May 4, 2010

Revision, Part 2: The Never Ending Poem

When I first began to write poems, I rarely revised. I would justify this lack of revision by saying that I preferred the spontaneity of a first draft. In truth, I rarely revised because I didn’t enjoy reading my work. This should’ve been a clear signal that I desperately needed to revise; after all, if I didn’t want to read my poem, how could I reasonably hope that some uninvested reader would?

When I finally began to revise my work, I inadvertently perfected the art of the endless poem. My process of revision was basically to revise as I read: to scan and tweak. As I read through the poem, usually for the first time in weeks or months, I’d pick at the language: the words, metaphors, syntax, and punctuation. Occasionally, I’d screw around with the line breaks. Then I’d pack the poem up and return to it after another few weeks or months, at which point I’d go through the same read-and-tweak process again. I might revise a single poem this way a half dozen times or more, and still never feel that the poem was resolved.

This, I’ve discovered, is the worst possible way to revise. The essential flaw in my method was that I wrote as I read, or, more accurately, I overwrote as I read. I restated the poem using language that I was presently infatuated with, only to later find those revised poetic flourishes tedious. The reason for this is that I, like many writers, am constantly falling in and out of love with words, phrases, and grammatical constructions. My most current fascinations with the language always seem the most striking to me. When I first write something, the language often glows like wet paint. But, like paint that has dried, the language later seems to lose its luster. I have to continually remind myself that poetry is more than poetics.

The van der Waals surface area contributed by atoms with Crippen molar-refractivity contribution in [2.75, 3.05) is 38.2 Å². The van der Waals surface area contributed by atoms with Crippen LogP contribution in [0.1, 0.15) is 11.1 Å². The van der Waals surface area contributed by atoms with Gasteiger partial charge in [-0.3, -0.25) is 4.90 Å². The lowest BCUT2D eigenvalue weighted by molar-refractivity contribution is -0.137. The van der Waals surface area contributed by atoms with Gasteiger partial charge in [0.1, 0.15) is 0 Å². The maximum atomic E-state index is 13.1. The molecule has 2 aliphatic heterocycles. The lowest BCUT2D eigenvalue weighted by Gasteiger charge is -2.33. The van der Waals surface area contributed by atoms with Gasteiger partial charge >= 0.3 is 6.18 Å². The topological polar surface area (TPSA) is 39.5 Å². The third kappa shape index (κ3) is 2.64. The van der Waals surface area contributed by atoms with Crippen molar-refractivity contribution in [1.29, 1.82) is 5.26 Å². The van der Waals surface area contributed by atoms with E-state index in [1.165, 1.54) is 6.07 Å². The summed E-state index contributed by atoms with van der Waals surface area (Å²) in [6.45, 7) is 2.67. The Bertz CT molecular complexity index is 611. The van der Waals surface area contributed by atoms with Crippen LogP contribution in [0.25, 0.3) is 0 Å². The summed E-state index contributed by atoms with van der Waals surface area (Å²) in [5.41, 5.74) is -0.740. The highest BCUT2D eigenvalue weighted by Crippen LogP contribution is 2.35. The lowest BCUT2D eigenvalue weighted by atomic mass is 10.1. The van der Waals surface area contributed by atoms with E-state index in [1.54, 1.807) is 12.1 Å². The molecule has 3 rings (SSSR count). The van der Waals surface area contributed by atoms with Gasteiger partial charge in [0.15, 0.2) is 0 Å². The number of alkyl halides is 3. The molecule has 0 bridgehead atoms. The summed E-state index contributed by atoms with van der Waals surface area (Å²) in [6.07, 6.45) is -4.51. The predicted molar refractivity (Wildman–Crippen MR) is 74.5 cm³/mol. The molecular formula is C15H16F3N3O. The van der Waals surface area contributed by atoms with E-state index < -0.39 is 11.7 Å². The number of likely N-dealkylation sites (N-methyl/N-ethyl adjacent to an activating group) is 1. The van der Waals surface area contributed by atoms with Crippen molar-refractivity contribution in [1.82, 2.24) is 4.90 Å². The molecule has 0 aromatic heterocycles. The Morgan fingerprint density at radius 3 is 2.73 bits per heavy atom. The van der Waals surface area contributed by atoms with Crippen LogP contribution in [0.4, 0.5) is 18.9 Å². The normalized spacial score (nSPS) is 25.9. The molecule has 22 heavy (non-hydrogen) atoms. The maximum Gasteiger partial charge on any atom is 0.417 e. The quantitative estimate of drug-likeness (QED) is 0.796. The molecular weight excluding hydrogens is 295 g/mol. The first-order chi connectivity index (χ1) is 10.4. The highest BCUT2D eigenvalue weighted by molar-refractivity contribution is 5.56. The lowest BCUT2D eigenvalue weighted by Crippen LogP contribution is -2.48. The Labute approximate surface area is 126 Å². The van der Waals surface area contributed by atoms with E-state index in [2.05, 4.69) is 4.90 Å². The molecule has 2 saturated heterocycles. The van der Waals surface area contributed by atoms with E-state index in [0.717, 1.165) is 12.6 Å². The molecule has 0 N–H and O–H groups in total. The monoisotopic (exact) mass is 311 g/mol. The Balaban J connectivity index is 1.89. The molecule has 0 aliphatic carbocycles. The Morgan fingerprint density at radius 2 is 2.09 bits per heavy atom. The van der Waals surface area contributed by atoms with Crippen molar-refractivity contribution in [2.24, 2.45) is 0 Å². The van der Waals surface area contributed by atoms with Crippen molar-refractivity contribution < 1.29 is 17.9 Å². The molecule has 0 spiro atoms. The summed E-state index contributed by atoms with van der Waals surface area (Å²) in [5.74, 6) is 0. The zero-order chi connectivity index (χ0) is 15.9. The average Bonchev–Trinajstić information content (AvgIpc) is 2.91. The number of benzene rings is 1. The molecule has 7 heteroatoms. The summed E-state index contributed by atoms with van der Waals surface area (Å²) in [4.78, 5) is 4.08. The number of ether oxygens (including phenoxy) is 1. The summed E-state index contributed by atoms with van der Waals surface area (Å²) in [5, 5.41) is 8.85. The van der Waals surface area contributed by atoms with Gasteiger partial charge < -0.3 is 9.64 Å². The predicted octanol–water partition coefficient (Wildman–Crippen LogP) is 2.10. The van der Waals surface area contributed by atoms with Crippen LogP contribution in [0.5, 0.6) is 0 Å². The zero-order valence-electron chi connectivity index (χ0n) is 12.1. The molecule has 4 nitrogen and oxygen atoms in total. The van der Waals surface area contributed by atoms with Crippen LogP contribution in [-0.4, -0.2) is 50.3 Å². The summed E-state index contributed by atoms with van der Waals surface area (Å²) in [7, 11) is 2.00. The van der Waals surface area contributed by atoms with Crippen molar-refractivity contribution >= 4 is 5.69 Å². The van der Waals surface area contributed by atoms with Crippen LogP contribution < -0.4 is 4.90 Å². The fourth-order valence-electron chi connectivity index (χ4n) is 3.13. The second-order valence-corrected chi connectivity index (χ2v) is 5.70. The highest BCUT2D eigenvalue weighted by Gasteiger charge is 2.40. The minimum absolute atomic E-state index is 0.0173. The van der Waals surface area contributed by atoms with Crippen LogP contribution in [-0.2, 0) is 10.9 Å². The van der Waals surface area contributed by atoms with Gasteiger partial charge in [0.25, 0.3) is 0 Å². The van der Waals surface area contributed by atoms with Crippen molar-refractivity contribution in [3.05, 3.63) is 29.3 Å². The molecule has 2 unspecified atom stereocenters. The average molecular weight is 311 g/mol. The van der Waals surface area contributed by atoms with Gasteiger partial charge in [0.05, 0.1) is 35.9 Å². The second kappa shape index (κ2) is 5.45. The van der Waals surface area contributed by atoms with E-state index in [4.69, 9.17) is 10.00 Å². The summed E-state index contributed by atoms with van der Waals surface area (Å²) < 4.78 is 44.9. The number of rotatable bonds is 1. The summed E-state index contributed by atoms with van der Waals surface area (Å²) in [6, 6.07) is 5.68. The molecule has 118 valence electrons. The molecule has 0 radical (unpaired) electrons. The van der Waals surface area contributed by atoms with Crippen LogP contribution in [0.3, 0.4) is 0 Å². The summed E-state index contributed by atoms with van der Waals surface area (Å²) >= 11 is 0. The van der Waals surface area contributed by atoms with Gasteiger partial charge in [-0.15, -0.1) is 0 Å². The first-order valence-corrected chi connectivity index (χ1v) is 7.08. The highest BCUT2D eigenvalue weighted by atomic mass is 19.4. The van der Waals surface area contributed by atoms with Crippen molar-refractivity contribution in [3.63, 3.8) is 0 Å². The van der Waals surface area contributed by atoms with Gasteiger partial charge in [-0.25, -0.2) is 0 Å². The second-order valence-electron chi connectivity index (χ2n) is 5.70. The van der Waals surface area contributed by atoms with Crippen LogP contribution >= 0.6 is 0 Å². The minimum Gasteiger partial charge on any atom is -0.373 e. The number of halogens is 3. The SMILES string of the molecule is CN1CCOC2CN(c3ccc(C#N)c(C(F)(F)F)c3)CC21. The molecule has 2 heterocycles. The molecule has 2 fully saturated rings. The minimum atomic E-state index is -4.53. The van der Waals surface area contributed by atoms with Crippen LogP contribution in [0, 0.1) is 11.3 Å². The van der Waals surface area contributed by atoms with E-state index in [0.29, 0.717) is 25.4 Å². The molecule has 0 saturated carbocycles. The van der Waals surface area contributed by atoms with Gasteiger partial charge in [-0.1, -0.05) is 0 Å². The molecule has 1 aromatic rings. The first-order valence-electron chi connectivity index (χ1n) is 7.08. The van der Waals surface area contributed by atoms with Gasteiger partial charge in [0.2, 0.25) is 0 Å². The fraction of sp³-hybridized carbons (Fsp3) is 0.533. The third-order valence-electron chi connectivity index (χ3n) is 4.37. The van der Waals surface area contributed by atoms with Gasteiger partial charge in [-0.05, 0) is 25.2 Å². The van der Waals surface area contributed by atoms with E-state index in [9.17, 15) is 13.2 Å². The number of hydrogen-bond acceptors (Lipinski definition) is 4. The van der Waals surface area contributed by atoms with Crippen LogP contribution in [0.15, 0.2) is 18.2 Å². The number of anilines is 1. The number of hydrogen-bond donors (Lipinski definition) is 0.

To revise successfully, I first have to be a reader of my own work. Not a critic, not a peer-reviewer in a workshop, not an editor; I have to be a reader. This is difficult for me. I critique in my sleep. I am a ninja critic, and by that I mean, I am more likely to think about the possibilities and implication of details than the present reality and effect of the work as a whole.

The first step of revision for me is reading. I read the poem, taking it on its own terms, flaws and all; I read it until I understand what it is reaching for, what it wants to be; I read until I am affected.

It is harder for me to read my work than to write it, but doing so saves me and the poem. It saves me from wasting time revising the language of a dead draft: not every draft becomes a poem. And reading saves the poem because it keeps me from just whitewashing every distinct idea or sentiment with a heavy coat of pretty words.

Revising as you read mostly results in the never-ending poem or the same poem written out a hundred different times, which incidentally, is sometimes called “a career.”

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